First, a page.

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Carl Heilman

Carl Heilman II is an internationally published photographer and author. He has been photographing the Adirondacks since the mid 1970's, working to capture the grandeur, and his emotional and spiritual connection to these special locations in each of his photographs. His work has been published in numerous regional and international publications including National Geographic Explorer, Outdoor Photographer, Shutterbug, the New York Times, Nature Conservancy publications, Adirondack Life, the Adirondack Explorer, and the Conservationist.

Carl leads a variety of one day and multi-day photography and Photoshop workshops and tours each year in the Adirondack Park, Acadia National Park and other unique landscapes around the country. His AV programs have aired on regional PBS stations, and are shown regularly in regional nature centers. He was the featured photographer in the May 2008 national PBS special, 'The Adirondacks'.

His most recent books are, '101 Top Tips for Digital Landscape Photography' (Ilex Press, May 2014), 'Photographing the Adirondacks' (Countryman Press, June 2013), 'The Landscape Photography Field Guide' (Focal Press / Ilex Press, fall 2011), and 'Advanced Digital Landscape Photography' (Ilex Press 2010). The field guide is available for Kindle, or as a 4" x 6" handbook that easily fits in a camera pack. While the Adirondacks book is more specific to this region, all the books offer creative photo tips and techniques from Carl's 4 decades of experience with a camera. His coffee table books include, 'The Maine Coast', 'The Adirondacks', and 'Adirondacks: Views of An American Wilderness' by Rizzoli; 'Lake George' by North Country Books; and 3 NY State books by Voyageur Press.

Information on Carl's photography workshops, fine art prints, calendars, books, and puzzles are online at www.carlheilman.com

On Facebook - Facebook.com/NaturePhotographyWorkshops

Facebook Photo Help Page

He has also written articles as one of the photo 'experts' at the Adorama Learning Center

Plus, there are a couple of video segments of his work, as well as a segment from 'The Adirondacks'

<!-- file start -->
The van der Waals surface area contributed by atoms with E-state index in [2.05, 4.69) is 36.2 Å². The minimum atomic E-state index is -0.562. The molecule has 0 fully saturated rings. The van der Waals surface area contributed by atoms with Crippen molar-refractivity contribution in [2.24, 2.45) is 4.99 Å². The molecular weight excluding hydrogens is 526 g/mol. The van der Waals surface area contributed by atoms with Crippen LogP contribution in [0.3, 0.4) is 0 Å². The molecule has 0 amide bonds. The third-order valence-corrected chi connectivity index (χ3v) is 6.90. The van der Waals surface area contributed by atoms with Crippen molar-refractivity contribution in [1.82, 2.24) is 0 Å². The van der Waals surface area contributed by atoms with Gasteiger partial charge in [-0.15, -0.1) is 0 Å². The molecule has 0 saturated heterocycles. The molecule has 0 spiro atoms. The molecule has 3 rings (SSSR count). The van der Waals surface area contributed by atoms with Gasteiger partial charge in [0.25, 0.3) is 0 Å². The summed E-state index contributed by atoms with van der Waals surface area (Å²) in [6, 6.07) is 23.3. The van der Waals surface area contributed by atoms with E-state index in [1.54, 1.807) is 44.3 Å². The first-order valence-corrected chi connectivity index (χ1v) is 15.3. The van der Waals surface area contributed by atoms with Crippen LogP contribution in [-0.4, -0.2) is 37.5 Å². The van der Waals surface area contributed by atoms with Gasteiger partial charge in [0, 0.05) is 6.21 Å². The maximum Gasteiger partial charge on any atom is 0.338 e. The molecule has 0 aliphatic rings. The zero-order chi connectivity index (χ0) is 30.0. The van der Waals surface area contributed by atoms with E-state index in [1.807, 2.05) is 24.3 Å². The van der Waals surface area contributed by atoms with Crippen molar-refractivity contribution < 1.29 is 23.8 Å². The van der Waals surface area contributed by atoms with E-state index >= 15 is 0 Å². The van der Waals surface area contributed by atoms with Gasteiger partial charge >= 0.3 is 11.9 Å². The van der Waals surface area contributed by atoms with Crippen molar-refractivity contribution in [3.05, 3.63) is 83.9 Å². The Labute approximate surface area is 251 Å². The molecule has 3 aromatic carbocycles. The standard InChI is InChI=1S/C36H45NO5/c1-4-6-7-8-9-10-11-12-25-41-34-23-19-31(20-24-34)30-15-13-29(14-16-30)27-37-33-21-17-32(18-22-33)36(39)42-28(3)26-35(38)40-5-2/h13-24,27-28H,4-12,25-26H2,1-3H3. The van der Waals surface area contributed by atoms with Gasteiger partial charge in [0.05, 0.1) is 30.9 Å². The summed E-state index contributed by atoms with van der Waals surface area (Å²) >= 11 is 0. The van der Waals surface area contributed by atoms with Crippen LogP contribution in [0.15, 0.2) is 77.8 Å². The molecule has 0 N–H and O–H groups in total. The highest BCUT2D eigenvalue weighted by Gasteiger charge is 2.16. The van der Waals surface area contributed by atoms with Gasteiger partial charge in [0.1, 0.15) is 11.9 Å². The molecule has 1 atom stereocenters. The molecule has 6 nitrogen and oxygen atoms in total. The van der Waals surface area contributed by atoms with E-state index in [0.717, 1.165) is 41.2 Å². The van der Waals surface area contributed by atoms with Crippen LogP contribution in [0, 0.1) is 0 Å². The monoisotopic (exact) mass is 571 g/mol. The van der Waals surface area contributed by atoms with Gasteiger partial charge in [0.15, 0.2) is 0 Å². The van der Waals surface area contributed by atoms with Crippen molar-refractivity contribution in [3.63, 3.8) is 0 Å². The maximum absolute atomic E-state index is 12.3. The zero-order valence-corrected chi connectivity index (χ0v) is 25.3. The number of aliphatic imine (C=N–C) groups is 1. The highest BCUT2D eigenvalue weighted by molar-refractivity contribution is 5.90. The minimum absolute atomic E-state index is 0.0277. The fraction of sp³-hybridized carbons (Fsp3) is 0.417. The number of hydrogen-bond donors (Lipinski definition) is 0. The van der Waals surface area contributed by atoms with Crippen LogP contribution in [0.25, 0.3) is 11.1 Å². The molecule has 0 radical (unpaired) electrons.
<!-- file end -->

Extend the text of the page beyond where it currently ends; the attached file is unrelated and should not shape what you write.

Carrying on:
July 2011 Archives

There's always something to photograph, and there's always light to photograph in! With digital technology there are so many different ways to consider playing with a camera in the great Adirondack outdoors (or anywhere). This is my first blog - and I haven't been one to keep up with a diary, but I do enjoy passing along my experiences with a camera, as well as my great appreciation of the wonders of the the Adirondacks.

I most likely won't write a lot each time, but I will try to keep in touch at least once a week with any special natural events going on, plus post pictures I've taken recently, as well as ones I may have taken some time ago. I plan to pass along thoughts on being in the wilderness, as well as photo tips and techniques, and look forward to comments and questions from folks. I'd enjoy this being interactive, rather than just about what I'm up to.

So, let's start with 'Hazy, Hot, and Humid'!! While it's pretty warm out there for taking a hike, there are still some great conditions in this weather for getting photos. My general rule of thumb for photographing that I know I'll repeat from time to time is: When the light is soft, work the detail in and around the woods and waters - and when it's bright and sunny, work the open landscapes. So, this softer, hazy light is great for working with mushroom detail or other photos in the woods, as well as taking longer exposures of streams and waterfalls for a nice soft silky effect to the flowing water.

It's also a good time to photograph the sun at sunrise or sunset as it becomes a red ball of fire before settling into - or rising from the horizon. Something to remember though, is that while our eye sees the bright red color, the light is often considerably brighter than the range of light the camera can capture - and it is important to bracket your exposures, shooting additional underexposures, until you have captured the color with the camera.

 

heilman_NA036818.jpgWhen the brightness of the sun is soft enough, as in the photo above, all the color tones will be able to be captured in a single image file. Happy shooting!